Franchisees and Franchisors Should Share in the Cost of Promotions
by Ed Teixeira
Since sales promotions are a necessary strategy that franchise systems
must employ from time to time, franchisors should construct promotions so
that its franchisees look forward to participating.
I've written several articles about the benefits available to franchisors
for providing an incentive to its franchisees for participating in sales
promotions. If active franchisee participation can be obtained without an
incentive, than at the very least, a sales contest with rewards for the top
franchisees could generate enthusiasm among the franchisees. However, it’s
been my experience, that when it comes to sales promotions, gaining total
franchisee participation can be a challenge. Although a provision in the
franchise agreement mandating franchisee participation in promotions could
be a solution, a sales promotion with poor results could create potential
issues between the parties.
There are several reasons why franchisees resist sales promotions:
- If the franchisee
royalty percent remains the same, it means any reduction in total franchisee
gross margin percent must be offset by a sales increase sufficient to
overcome this deficit. In other words, the promotion doesn’t cost the
franchisee GM dollars.
- Some franchisees just
don’t want to participate.
- Sales promotions, like
advertising campaigns generate lots of creative opinions. The result is that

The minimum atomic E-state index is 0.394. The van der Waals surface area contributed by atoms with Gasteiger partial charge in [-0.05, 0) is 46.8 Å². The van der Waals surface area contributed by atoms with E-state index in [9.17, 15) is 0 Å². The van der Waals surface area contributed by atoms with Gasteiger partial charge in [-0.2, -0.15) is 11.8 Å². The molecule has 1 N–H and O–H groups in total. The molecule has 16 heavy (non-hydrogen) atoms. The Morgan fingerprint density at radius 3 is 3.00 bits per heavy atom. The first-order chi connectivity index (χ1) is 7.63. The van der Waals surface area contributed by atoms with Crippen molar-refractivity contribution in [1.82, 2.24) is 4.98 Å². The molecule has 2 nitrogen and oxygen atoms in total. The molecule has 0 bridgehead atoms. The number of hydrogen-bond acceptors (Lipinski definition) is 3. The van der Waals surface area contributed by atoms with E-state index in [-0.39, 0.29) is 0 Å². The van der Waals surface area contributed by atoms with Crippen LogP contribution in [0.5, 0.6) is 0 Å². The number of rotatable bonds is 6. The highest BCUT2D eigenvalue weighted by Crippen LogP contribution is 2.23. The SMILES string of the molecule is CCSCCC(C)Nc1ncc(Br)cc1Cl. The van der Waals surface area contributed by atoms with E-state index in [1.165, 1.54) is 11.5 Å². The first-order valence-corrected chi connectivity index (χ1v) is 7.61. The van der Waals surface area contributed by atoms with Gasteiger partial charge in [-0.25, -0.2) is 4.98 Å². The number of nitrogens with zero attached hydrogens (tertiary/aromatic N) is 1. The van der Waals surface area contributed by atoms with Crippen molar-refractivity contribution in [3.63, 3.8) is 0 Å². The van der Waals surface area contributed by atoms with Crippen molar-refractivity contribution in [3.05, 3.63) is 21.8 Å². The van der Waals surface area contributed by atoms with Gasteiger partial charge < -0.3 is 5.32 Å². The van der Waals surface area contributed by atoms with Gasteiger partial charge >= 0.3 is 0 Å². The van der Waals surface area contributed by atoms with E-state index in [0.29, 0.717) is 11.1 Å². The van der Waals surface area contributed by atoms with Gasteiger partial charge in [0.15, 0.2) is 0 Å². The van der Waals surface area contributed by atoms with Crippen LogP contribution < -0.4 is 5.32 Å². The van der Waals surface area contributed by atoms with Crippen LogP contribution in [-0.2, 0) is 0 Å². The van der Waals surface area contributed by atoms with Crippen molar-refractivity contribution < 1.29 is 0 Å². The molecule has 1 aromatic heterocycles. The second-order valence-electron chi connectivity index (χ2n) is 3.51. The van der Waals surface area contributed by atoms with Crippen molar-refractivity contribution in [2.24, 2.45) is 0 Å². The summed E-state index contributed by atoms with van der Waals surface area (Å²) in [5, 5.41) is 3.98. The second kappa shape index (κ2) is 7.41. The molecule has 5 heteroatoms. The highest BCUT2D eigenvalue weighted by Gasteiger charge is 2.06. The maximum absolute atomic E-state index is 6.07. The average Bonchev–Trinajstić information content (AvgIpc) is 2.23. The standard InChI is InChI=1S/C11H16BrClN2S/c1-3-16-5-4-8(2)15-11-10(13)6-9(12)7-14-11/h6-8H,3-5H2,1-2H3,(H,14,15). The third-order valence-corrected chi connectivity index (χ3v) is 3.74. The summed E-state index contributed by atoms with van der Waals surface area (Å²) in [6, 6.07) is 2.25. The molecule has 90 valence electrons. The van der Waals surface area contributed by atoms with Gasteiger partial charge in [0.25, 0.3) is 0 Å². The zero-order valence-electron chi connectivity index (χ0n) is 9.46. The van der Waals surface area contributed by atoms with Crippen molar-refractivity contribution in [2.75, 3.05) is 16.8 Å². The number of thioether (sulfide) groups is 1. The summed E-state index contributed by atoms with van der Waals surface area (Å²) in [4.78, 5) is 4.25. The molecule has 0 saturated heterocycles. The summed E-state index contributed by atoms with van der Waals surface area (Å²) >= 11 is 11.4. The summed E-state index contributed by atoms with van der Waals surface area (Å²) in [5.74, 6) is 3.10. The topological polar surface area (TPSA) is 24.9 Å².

achieving a consensus can be difficult. Therefore certain franchisees have
to be “sold” or they resist participating.
- Despite the previous
comment, a failure to involve some franchisees in the design of a sales
promotion, however, limited their role might be, can make it hard to achieve
a total “buy-in.”
Sales promotions are a necessary tactic that businesses employ in order
to maintain or increase market share. Having all franchisees actively and
enthusiastically participate in sales promotions should be an objective of
the franchisor. To achieve this objective franchisors should consider
royalty rebates and other methods for sharing the cost of the promotion.
This could include the use of advertising fund monies to finance the
promotion costs, subject to the approval of the ad fund committee. Another
way to gain involvement is by running a promotion with a select group of
franchisees in a controlled market so results can be measured.
Having franchisees willingly participating in sales promotions will pay
dividends for both parties.
© 2011 FranchiseKnowHow, LLC
Ed Teixeira is the President of FranchiseKnowHow, LLC.
He can be reached at